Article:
Each month, I’ve highlighted a small business in Jacksonville and how that business has adapted to survive the pandemic. This month, I’m highlighting Therapist Aid. Woody Schuldt, a qualified mental health counsellor, designed it.
Therapist Aid is committed to assisting mental health professionals in improving their skills by providing free evidence–based education and therapy resources. The organisation develops resources with clients in mind, which includes avoiding jargon and developing tools that are beneficial not just in theory but also in practise. Their educational products for use by mental health professionals in treatment sessions range from downloadable worksheets to movies and interactive games.
About Therapist Aid Founder Woody Schuldt
Woody Schuldt received his master’s degree in counselling psychology from the University of North Florida, where he also received his undergraduate degree. After that, he began working as a therapist in community mental health facilities, where he saw a diverse range of patients.
When Schuldt realised there were not enough user-friendly internet tools available for therapists, he decided to build Therapist Aid. Since he had previously gathered a modest collection of worksheets for his own individual use in the course of his professional career as a mental health counsellor, he made the decision to make them available to the general public.
Covid-19 and Therapist Aid’s Role in the Changing Mental Health Landscape
When schools, clinics, and hospitals all of a sudden began the shift to telehealth in the month of March, the majority of the industry was taken aback by the change. There were a lot of therapists who had never ever heard of Zoom, let alone conducted counselling sessions online. It was a chaotic time when practitioners learned the ropes and adapted their traditional therapeutic approaches to this new reality. During this time, there was a lot of confusion.
Woody witnessed a significant change in the manner in which Therapist Aid’s resources were being utilised during his time there. During the month of February, the company’s clients requested printed worksheets for in-person meetings. By the end of March, they required the interactive activities to be able to be shared and carried out virtually.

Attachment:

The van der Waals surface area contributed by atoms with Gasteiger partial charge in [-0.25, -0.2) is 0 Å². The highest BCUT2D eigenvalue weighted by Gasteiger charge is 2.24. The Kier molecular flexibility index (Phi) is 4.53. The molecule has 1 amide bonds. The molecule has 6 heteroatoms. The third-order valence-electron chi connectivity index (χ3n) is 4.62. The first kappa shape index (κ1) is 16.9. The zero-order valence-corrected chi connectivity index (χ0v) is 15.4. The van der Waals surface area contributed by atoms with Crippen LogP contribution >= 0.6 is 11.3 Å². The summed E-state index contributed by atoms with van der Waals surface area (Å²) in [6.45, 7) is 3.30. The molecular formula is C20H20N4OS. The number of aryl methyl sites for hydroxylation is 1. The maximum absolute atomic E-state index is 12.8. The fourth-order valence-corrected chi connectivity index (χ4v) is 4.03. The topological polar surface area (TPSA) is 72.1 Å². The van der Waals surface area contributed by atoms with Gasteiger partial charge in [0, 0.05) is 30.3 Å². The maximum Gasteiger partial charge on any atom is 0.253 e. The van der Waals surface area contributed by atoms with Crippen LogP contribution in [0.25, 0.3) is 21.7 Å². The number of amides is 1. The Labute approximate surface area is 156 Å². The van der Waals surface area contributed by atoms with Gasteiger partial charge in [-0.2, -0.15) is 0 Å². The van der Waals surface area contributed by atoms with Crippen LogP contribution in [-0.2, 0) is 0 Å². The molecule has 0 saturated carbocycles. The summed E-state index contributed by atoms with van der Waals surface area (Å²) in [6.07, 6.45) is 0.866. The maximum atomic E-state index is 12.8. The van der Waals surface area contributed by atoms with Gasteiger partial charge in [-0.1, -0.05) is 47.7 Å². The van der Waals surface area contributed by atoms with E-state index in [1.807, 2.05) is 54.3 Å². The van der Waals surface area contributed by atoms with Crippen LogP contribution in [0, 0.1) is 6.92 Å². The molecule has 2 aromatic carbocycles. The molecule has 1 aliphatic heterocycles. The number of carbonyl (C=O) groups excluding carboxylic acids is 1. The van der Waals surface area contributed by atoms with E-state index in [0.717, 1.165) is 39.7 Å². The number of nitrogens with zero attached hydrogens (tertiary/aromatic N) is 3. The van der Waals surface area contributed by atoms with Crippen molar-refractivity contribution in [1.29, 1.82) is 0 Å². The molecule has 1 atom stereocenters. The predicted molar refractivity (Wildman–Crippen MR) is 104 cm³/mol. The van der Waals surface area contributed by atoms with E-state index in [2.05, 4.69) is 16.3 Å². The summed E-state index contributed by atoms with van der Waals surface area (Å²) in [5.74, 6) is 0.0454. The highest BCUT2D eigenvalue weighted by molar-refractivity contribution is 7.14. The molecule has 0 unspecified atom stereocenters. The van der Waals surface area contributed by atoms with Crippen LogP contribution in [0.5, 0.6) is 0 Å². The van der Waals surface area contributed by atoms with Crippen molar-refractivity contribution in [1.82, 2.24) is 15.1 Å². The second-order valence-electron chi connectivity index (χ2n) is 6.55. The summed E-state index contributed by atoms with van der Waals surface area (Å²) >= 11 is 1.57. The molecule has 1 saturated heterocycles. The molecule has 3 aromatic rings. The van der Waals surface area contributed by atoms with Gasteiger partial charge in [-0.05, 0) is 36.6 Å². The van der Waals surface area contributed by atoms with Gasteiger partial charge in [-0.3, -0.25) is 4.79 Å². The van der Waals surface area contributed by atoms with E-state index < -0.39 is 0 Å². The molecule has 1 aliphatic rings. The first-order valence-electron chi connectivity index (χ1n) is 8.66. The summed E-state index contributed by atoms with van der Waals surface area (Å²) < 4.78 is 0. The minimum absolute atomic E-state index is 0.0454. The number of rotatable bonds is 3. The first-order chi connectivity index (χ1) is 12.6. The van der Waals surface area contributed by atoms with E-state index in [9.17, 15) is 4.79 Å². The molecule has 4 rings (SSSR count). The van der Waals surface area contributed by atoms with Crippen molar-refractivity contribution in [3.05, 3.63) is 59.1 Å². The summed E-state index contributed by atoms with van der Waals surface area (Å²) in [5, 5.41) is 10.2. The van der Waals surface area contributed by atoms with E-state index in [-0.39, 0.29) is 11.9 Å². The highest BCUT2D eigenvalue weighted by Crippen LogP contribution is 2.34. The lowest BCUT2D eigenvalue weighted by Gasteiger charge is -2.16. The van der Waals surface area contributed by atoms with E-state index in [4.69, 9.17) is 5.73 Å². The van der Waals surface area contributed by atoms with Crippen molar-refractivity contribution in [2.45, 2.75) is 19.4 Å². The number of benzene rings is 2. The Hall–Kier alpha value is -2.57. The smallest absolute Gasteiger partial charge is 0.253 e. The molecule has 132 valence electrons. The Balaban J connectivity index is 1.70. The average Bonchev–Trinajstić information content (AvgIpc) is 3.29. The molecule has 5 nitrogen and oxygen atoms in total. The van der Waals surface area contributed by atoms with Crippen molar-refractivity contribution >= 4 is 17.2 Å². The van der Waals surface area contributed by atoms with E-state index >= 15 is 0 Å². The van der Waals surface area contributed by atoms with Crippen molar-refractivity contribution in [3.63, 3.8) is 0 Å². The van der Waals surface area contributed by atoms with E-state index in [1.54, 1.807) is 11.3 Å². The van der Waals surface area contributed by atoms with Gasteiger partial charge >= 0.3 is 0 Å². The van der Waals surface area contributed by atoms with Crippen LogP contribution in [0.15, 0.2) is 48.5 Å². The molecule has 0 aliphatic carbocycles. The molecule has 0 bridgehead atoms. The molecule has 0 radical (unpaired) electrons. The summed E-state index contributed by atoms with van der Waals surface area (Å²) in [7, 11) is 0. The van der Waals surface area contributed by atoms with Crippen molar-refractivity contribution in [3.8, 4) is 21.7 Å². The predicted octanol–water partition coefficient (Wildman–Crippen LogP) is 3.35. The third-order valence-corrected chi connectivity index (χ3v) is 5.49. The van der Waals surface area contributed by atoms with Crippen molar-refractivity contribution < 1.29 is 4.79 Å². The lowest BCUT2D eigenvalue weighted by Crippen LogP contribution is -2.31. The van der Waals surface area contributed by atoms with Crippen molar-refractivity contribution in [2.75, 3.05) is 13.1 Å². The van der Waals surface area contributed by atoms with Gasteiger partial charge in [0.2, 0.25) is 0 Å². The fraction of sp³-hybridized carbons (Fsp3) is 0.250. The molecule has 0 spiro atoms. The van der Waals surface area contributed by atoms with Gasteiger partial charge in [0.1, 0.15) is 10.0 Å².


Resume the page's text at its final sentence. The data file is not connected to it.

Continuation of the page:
Even their computer-based tools were developed at the beginning of the year with the premise that the therapist and client would be working side-by-side, sharing a device. The personnel at Therapist Aid worked feverishly to broaden their platform and make necessary adjustments to their materials in order to make them suitable for telehealth.
This necessitated the development of an infrastructure that would allow therapists to easily send resources from Therapist Aid to their clients, the addition of more specific instructions to activities, and the creation of digital versions of resources that had previously only been effective when used face-to-face.
After a few trying months, they finally saw some results from all of their hard work. They were able to stay up with the shift toward providing mental health care on the internet, which had nearly completely replaced traditional methods. Now that the move is taking place in reverse — back to face-to-face treatment — they are in a position to provide a product that is more comprehensive.
Protecting Their Assets With Copyright Registration
During the process of this transformation, Therapist Aid came to the realisation that in order to continue delivering the materials they were offering to therapists and the general public, they needed to secure copyright registrations.
The vast majority of the materials that they had developed over the course of a number of years were original innovations that had been made by Woody Schuldt. He had a strong aversion to the idea of other people copying and republishing his work without first obtaining either his consent or his knowledge. Therefore, Woody went through the process of educating himself on the many kinds of copyright applications and determining which ones were the most appropriate for his original works.
Please get in touch with the intellectual property law department at Marks Gray if you are publishing unique works on your website and require guidance regarding the protections afforded by copyright laws. We are happy to be of assistance to you.
How Can I Get Therapy if I Have No Money?
Social services, nonprofit organisations, universities, financial assistance programmes, and employee assistance programmes all offer counselling services that are either free or at a significantly reduced cost. The price of a therapy session lasting one hour can range anywhere from roughly $65 to $250, depending on the level of education and expertise of your therapist, as well as the location of their office.